Friday, March 17, 2017

Hetchy Hetchy classroom discussion

We had a very interesting discussion about the Hetch Hetchy dam controversy in my HIS 207 American Environmental History class last night at FRCC. Each student had a two page excerpt of a primary source document surrounding the public debate, including comments by the Marsdon Manson, James R. Garfield, John Raker, William Colby, John Muir, and several magazine editorials that favored or opposed the dam. Three main points of consensus emerged among the students by the end of the class.

1. They responded well to the dam proponents who generally supported their arguments with facts, especially dollar estimates of costs and benefits. While they liked John Muir’s salty attack on the dam proponents, they generally dismissed his writing as emotional and lacking the same objectivity of the proponents. The unique natural beauty argument did not hold sway.

2. As was clear from our National Park Service Hetch Hetchy timeline there was a direct connection between the dam and the 1906 San Francisco earthquake. Two months before the earthquake, the San Francisco Board of Supervisors voted to abandon the pursuit of Hetch Hetchy. The devastating earthquake and its fires gave the project new life. Students found this both interesting, because they were unaware of the connection before, and compelling, because it provided a sound claim in their view that the city needed an accessible water supply quickly. They were a little more than chagrinned to see at the end of the time line that it took 20 years to get the water flowing to San Francisco!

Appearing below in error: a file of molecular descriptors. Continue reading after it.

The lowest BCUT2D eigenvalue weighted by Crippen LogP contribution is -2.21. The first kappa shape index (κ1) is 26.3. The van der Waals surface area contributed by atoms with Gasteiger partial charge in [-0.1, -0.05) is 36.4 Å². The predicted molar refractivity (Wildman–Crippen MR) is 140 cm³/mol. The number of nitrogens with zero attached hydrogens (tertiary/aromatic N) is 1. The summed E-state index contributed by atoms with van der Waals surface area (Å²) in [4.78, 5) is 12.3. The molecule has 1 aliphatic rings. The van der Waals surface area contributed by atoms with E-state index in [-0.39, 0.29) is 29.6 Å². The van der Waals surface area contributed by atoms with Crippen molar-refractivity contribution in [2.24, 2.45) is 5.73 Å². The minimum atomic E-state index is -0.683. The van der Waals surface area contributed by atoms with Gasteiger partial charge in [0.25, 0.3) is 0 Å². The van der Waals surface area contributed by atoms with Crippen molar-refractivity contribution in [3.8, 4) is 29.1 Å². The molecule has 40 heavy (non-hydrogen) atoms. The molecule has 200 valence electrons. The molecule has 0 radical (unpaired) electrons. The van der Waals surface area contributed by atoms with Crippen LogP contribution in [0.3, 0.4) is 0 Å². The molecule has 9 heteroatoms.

3.They definitely sensed some elitism in the arguments of dam opponents. Protecting a valley that relatively few would see did not compare favorably to the benefit gained by the entire city, in their opinion.

I was a little surprised how much the class seemed to tilt in favor of the advocates of the dam.
Granted, this was hardly a deep dive into the event. Nor did I supply any photographs that might have won them over. In most books that I have read, and with most other historians with whom I have discussed the Hetch-Hetchy controversy, it is self-evident that Muir was on the right side, so I was a little taken aback. The lesson for me is to not count out the ghost of Gifford Pinchot!